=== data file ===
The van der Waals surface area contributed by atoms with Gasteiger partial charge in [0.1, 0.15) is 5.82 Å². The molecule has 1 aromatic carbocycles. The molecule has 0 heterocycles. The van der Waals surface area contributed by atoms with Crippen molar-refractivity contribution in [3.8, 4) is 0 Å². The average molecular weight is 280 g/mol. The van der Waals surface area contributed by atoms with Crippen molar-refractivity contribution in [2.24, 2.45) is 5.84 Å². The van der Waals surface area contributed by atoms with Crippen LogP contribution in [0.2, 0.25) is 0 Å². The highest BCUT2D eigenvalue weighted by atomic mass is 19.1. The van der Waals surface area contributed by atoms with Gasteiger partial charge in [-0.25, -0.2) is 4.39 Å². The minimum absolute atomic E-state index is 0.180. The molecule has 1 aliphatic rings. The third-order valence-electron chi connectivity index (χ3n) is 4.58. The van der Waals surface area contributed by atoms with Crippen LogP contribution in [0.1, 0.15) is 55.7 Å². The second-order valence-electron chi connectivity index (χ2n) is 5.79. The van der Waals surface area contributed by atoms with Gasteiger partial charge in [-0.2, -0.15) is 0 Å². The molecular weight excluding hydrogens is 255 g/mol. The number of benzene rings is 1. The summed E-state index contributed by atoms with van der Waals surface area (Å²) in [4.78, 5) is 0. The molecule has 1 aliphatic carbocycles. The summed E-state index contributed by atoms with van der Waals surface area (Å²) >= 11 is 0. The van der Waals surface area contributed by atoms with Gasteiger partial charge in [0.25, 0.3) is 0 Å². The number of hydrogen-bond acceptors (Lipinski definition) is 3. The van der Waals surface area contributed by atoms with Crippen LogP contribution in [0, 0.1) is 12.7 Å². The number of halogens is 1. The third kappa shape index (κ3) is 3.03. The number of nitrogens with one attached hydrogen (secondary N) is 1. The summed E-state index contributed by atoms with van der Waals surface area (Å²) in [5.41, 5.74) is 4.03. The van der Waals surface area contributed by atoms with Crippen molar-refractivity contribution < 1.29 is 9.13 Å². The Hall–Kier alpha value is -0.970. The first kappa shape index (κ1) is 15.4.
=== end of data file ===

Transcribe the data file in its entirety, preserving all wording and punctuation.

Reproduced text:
The van der Waals surface area contributed by atoms with Gasteiger partial charge in [0.1, 0.15) is 5.82 Å². The molecule has 1 aromatic carbocycles. The molecule has 0 heterocycles. The van der Waals surface area contributed by atoms with Crippen molar-refractivity contribution in [3.8, 4) is 0 Å². The average molecular weight is 280 g/mol. The van der Waals surface area contributed by atoms with Crippen molar-refractivity contribution in [2.24, 2.45) is 5.84 Å². The van der Waals surface area contributed by atoms with Crippen LogP contribution in [0.2, 0.25) is 0 Å². The highest BCUT2D eigenvalue weighted by atomic mass is 19.1. The van der Waals surface area contributed by atoms with Gasteiger partial charge in [-0.25, -0.2) is 4.39 Å². The minimum absolute atomic E-state index is 0.180. The molecule has 1 aliphatic rings. The third-order valence-electron chi connectivity index (χ3n) is 4.58. The van der Waals surface area contributed by atoms with Crippen LogP contribution in [0.1, 0.15) is 55.7 Å². The second-order valence-electron chi connectivity index (χ2n) is 5.79. The van der Waals surface area contributed by atoms with Gasteiger partial charge in [-0.2, -0.15) is 0 Å². The molecular weight excluding hydrogens is 255 g/mol. The number of benzene rings is 1. The summed E-state index contributed by atoms with van der Waals surface area (Å²) in [4.78, 5) is 0. The molecule has 1 aliphatic carbocycles. The summed E-state index contributed by atoms with van der Waals surface area (Å²) >= 11 is 0. The van der Waals surface area contributed by atoms with Gasteiger partial charge in [0.25, 0.3) is 0 Å². The number of hydrogen-bond acceptors (Lipinski definition) is 3. The van der Waals surface area contributed by atoms with Crippen LogP contribution in [0, 0.1) is 12.7 Å². The number of halogens is 1. The third kappa shape index (κ3) is 3.03. The number of nitrogens with one attached hydrogen (secondary N) is 1. The summed E-state index contributed by atoms with van der Waals surface area (Å²) in [5.41, 5.74) is 4.03. The van der Waals surface area contributed by atoms with Crippen molar-refractivity contribution < 1.29 is 9.13 Å². The Hall–Kier alpha value is -0.970. The first kappa shape index (κ1) is 15.4.